20:32 GMT29 October 2020
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    Norway aims to build some of the world's most advanced seismic ships, which will are being designed for missions in Arctic waters. However, their construction turns out to have a morbid underside, as North Korean slave labor was revealed to have been used to build the state-of the-art research vessels.

     

    GC Rieber Shipping's flagship the Polar Empress is universally regarded as one of the world's most advanced seismic vessels. It has the capacity to tow up to 122 seismic cables simultaneously. However, the Polish shipyard which was commissioned to build hulls for Norway's high-tech ships was discovered to have rented workers at rock-bottom wages from the North Korean government. The workers were severely underpaid and were exposed to numerous occupational hazards, Norwegian newspaper Aftenposten reported.

    According to Norwegian trade newspaper Teknisk Ukeblad, 12-hour long workdays, six days a week, were not uncommon among the guest workers in Poland. Additionally, many of the modern-day slaves had to work overtime. The workers were deprived of their passports and could not even move freely in their limited free time.

    A North Korean welder died at work at Christ Shipyard in northern Poland in 2014. His boiler suit, which was later found to be flammable, caught fire, leading to lethal third degree burns over large parts of his body. According to Vice, which was the first to expose the case, the deceased's family only received 637 euros for the loss.

    After the Polar Empress's hull was finished in the Polish port city of Gdynia, the rest of the ship was completed by the Kleven Maritime shipyard in Gursken, Norway, north of Bergen. When the Labor Inspectorate in Gdynia began to examine the matter, they found out that the Polish staffing company Armex had obtained as many as 90 percent of their workers from North Korea. Additionally, signs were found that Armex had close ties to the North Korean government, which was firmly rejected by the firm's founder Cecylia Kowalska.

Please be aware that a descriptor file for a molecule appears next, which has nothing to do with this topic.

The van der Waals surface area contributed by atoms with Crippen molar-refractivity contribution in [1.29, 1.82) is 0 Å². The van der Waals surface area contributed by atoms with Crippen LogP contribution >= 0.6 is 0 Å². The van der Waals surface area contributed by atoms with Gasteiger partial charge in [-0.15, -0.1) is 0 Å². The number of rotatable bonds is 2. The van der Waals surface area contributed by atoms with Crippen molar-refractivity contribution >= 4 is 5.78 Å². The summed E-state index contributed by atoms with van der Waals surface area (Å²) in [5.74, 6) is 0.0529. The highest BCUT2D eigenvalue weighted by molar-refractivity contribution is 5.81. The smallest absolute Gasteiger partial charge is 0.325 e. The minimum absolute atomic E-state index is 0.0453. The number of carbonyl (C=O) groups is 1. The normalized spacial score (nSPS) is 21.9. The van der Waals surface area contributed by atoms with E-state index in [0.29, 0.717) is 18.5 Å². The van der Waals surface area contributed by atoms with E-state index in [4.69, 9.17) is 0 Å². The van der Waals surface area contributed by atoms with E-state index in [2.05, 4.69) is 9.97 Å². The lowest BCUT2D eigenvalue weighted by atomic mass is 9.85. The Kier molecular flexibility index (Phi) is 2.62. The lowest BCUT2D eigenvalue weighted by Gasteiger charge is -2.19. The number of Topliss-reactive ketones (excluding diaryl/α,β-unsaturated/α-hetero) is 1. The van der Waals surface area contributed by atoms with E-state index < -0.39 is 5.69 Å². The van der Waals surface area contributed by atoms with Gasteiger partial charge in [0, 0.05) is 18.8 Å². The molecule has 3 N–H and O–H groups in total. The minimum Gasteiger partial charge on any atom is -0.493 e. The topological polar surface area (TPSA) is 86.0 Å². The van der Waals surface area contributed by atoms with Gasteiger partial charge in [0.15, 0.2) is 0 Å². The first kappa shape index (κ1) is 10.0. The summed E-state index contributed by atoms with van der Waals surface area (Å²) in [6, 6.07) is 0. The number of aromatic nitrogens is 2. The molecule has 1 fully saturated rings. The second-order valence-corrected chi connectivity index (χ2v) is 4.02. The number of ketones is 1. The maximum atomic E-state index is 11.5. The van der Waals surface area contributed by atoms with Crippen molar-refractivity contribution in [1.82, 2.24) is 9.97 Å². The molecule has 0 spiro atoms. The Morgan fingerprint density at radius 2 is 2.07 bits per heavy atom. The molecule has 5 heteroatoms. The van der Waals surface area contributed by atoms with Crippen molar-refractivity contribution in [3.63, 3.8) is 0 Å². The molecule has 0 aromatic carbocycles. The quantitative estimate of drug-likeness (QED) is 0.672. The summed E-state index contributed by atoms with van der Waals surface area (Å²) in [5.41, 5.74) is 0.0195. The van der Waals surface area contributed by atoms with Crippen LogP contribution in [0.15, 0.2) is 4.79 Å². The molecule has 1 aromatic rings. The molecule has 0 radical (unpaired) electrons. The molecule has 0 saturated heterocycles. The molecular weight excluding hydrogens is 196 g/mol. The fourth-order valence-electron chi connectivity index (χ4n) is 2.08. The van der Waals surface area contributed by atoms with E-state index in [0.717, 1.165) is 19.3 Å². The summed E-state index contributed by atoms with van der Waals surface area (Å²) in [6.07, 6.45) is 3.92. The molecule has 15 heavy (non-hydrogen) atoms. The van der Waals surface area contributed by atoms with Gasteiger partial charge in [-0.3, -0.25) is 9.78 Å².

Subsequently, a group of Dutch researchers at the University of Leiden became interested in the inhumane exploitation of North Korean expatriates in Europe and initiated an investigative project: "Slaves to the System." The final report, which was presented earlier this summer, revealed that numerous EU member states had entered legal agreements with Pyongyang that lay the foundation for modern slavery, disguised as legitimate business transactions.

    According to Teknisk Ukeblad, there are contracts linking both the Polish shipyard and the controversial staffing company to the construction of at least nine Norwegian ships, which are intended to conduct high-tech exploration in the oil industry. Naturally, the dismal finds cast a gloom over the Norwegian shipbuilding industry, which prides itself on its respect for fairness and human rights.

    Waage Basili, CEO at GC Rieber Shipping, told Teknisk Ukeblad that the lethal outcome on the Polar Express took place before the delivery of the vessel and therefore assigned the blame to the Kleven Maritime shipbuilding company.

    According to Ellen C. Kvalsund, Communications Manager at Kleven Maritime, her company reacted with dismay when the atrocious conditions at Poland's Christ Shipyard were revealed and ordered their partners to refrain from collaborating with dubious subcontractors.

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    Tags:
    Democratic Republic of North Korea (DPRK), modern slavery, Aftenposten, Scandinavia, Poland, Norway
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